Tesla Faces Fresh Gov’t Probe On Company Funds Misuse For “Secret” Project

Manhattan federal prosecutors have initiated an investigation into Tesla’s allocation of company funds for a covert undertaking, internally referred to as a residence for Chief Executive Elon Musk, according to individuals familiar with the matter.

The U.S. Attorney’s Office for the Southern District of New York (SDNY) is actively seeking information pertaining to personal benefits extended to Musk, the financial extent of Tesla’s involvement in the project—which encompassed the construction of an expansive glass structure near the company’s headquarters in Austin, Texas—and the project’s purpose, as per insider sources.

This inquiry was first brought to light by The Wall Street Journal in July, when it was revealed that Tesla’s board members were examining the possibility of misappropriation of company resources for the undisclosed endeavor, commonly known as “Project 42.” The investigation also scrutinized Musk’s potential personal involvement. The findings of Tesla’s internal review have yet to be disclosed.

Concurrently, the Securities and Exchange Commission (SEC) has commenced a civil investigation into the matter, requesting analogous information from Tesla, according to an individual closely involved in the proceedings.

While both the SDNY and SEC investigations remain in their preliminary stages, formal allegations of misconduct are not guaranteed outcomes at this juncture.

The endeavors associated with “Project 42” transpired during the previous year, with blueprints detailing the construction of a capacious glass edifice near Tesla’s headquarters in Austin. Initial designs depicted the structure taking on the form of a twisted hexagon, while additional imagery showcased an expansive glass enclosure that seemingly encompassed residential quarters.

The project came under internal scrutiny when Tesla’s legal team and board members began investigating employee concerns regarding the substantial investment in specialized glass. However, the current status of the project and the delivery of the glass materials to Tesla remains undisclosed.

In line with SEC regulations, publicly traded companies are obligated to divulge transactions exceeding $120,000 that involve interested parties, such as executive officers. Moreover, any perks or personal benefits surpassing $10,000 granted to senior executives must also be disclosed to investors. Recent years have seen the SEC taking legal action against several public corporations, including Hilton Worldwide, for their failure to report perks extended to CEOs and top officers.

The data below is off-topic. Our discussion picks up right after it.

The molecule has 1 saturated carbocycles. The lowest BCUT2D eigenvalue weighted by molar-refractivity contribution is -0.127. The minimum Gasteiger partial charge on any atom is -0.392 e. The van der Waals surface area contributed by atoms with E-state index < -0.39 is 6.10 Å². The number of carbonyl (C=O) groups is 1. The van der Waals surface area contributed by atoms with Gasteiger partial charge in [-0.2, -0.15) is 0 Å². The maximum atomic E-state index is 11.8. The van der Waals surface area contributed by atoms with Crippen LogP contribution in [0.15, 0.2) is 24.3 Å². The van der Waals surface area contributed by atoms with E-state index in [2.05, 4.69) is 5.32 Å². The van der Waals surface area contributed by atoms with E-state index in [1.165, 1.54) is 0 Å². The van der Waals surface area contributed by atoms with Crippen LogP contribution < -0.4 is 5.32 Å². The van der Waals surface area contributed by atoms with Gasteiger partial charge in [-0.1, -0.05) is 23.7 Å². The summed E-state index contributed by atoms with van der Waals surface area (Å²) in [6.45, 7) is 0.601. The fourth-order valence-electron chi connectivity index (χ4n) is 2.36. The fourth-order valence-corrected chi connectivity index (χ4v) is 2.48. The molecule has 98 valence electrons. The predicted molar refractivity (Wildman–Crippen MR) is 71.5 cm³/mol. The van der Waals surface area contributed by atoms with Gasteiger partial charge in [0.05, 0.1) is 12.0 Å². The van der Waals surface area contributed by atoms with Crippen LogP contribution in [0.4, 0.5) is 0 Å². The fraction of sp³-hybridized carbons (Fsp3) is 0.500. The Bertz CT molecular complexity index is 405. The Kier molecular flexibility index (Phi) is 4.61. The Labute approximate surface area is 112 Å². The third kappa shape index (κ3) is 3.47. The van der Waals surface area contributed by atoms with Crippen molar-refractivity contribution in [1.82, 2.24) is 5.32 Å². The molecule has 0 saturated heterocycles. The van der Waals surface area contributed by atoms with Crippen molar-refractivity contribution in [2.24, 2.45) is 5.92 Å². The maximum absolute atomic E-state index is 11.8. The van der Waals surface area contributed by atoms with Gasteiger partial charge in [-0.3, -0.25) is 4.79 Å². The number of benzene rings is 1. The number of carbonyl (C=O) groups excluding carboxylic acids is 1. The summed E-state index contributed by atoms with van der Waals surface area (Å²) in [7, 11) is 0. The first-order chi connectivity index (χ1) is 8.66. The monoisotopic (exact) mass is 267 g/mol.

Parallel to these investigations, federal prosecutors have also delved into inquiries concerning the driving range of Tesla’s electric vehicles, suggesting a comprehensive review of the company’s practices. A separate report from July indicated that Tesla had potentially inflated the estimated distance its electric vehicles could travel on a single battery charge.

Outside of these investigations, both the Justice Department and SEC are concurrently examining whether Tesla provided accurate information to consumers and investors regarding the performance of its advanced driver-assistance system, Autopilot.

It’s worth noting that Tesla and Musk have a history of disputes with the SEC, dating back to their $20 million settlement in 2018 stemming from the agency’s fraud lawsuit. The lawsuit accused Musk of misleading investors through a tweet claiming he had secured funding to take Tesla private. Since then, Musk has attempted to challenge the terms of the settlement, contending that the SEC has used it as grounds to subject Tesla to undue requests for information. In the previous year, a federal judge dismissed Musk’s plea to annul the settlement.

Information for this briefing was found via The Wall Street Journal and the sources mentioned. The author has no securities or affiliations related to the organizations discussed. Not a recommendation to buy or sell. Always do additional research and consult a professional before purchasing a security. The author holds no licenses.

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